This section offers information on how to capture HTTP logs for Firefox running on Linux.
export NSPR_LOG_MODULES=timestamp,nsHttp:5,nsSocketTransport:5,nsStreamPump:5,nsHostResolver:5 export NSPR_LOG_FILE=/tmp/log.txt cd /path/to/firefox ./firefox
- Quit out of Firefox if it's running.
- Open a new shell. The commands listed here assume a bash-compatible shell.
- Copy and paste the commands in Figure 3 into the shell. Make sure to hit enter after each line.
- Reproduce the problem you're debugging.
- When the problem has been reproduced, exit Firefox and look for the generated log file, which you can find at
Mac OS X
These instructions show how to log HTTP traffic in Firefox on Mac OS X.
export NSPR_LOG_MODULES=timestamp,nsHttp:5,nsSocketTransport:5,nsStreamPump:5,nsHostResolver:5 export NSPR_LOG_FILE=~/Desktop/log.txt cd /Applications/Firefox.app/Contents/MacOS ./firefox-bin
- Quit Firefox is if it's currently running, by using the Quit option in the File menu. Keep in mind that simply closing all windows does not quit Firefox on Mac OS X (this is standard practice for Mac applications).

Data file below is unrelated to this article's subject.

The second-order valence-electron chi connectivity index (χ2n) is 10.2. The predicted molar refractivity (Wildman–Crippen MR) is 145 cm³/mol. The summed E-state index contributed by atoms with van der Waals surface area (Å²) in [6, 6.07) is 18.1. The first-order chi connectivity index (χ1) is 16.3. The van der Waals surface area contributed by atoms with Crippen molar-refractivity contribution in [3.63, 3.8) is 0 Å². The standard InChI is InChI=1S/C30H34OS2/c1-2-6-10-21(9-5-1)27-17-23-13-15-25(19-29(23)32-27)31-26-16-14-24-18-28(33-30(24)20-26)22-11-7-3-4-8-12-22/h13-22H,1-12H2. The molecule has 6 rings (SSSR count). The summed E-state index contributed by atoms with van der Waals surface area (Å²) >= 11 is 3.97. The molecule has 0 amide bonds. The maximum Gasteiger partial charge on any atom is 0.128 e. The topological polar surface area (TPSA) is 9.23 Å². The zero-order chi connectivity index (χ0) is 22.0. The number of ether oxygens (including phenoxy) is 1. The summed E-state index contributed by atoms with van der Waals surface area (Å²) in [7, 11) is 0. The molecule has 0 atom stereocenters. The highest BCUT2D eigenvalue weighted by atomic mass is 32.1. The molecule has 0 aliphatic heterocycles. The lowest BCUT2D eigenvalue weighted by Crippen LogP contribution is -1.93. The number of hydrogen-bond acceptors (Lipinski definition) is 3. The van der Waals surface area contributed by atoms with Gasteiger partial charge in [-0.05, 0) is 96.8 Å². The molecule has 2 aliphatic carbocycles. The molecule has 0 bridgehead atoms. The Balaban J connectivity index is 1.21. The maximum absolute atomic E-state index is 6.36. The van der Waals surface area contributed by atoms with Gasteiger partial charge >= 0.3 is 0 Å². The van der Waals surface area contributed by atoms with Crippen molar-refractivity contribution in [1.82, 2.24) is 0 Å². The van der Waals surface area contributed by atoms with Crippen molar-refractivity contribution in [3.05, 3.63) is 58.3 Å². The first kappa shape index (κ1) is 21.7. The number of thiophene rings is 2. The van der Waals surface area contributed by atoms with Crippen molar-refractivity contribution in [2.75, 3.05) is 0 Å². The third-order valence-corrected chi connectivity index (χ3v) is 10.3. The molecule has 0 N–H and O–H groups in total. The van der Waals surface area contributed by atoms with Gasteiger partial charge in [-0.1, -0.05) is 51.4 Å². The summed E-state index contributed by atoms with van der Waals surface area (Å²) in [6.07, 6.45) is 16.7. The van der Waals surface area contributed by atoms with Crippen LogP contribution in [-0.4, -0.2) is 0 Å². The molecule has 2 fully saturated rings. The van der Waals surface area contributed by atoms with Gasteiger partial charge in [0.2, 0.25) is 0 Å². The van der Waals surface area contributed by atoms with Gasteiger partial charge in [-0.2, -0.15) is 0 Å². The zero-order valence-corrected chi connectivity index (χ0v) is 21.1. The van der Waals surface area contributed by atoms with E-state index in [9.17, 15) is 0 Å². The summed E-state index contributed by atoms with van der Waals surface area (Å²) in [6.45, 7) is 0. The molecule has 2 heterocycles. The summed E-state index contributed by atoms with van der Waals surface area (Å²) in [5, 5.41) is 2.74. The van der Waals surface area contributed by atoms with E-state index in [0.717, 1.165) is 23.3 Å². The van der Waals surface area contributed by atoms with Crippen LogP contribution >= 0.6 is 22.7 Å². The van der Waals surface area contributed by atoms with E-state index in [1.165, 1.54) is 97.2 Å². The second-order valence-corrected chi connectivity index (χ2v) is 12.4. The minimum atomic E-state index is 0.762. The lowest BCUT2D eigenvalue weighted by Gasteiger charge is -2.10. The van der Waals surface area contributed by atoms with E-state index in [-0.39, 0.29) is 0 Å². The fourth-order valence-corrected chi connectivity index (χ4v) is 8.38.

- Run the Terminal application, which is located in the Utilities subfolder in your startup disk's Applications folder.
- Copy and paste each line from Figure 4 into the Terminal window, hitting the return key after each line. The instructions assume that you've installed Firefox directly into your startup disk's Applications folder. If you've put it elsewhere, change the path used on the third line appropriately.
- Reproduce whatever problem you're trying to debug.
- Quit Firefox and look for the generated
log.txtlog file on your desktop.
Note: The generated log file uses Unix-style line endings. Older editors may have problems with this, but if you're using an even reasonably modern Mac OS X application to view the log, you won't have any problems.
Firefox OS phones
If you need to log HTTP traffic on a Firefox OS (Boot to Gecko) phone, you can do that too.
export NSPR_LOG_MODULES=timestamp,nsHttp:5,nsSocketTransport:5,nsStreamPump:5,nsHostResolver:5 export NSPR_LOG_FILE=/data/local/tmp/myLogFile stop b2g /system/bin/b2g.sh
- Install the adb software for your platform if you haven't already done so.
- Connect the phone to your computer using a USB cable.
- Open a root shell on the phone by using the command
- Enter the commands in Figure 5 into the phone's shell. This will enable logging, then restart the b2g service.
- You may want to use separate log files for each process; this is covered in Creating separate logs for child processes.
Note: If you have any problems, see Customizing the b2g.sh script for more information.
Creating separate logs for child processes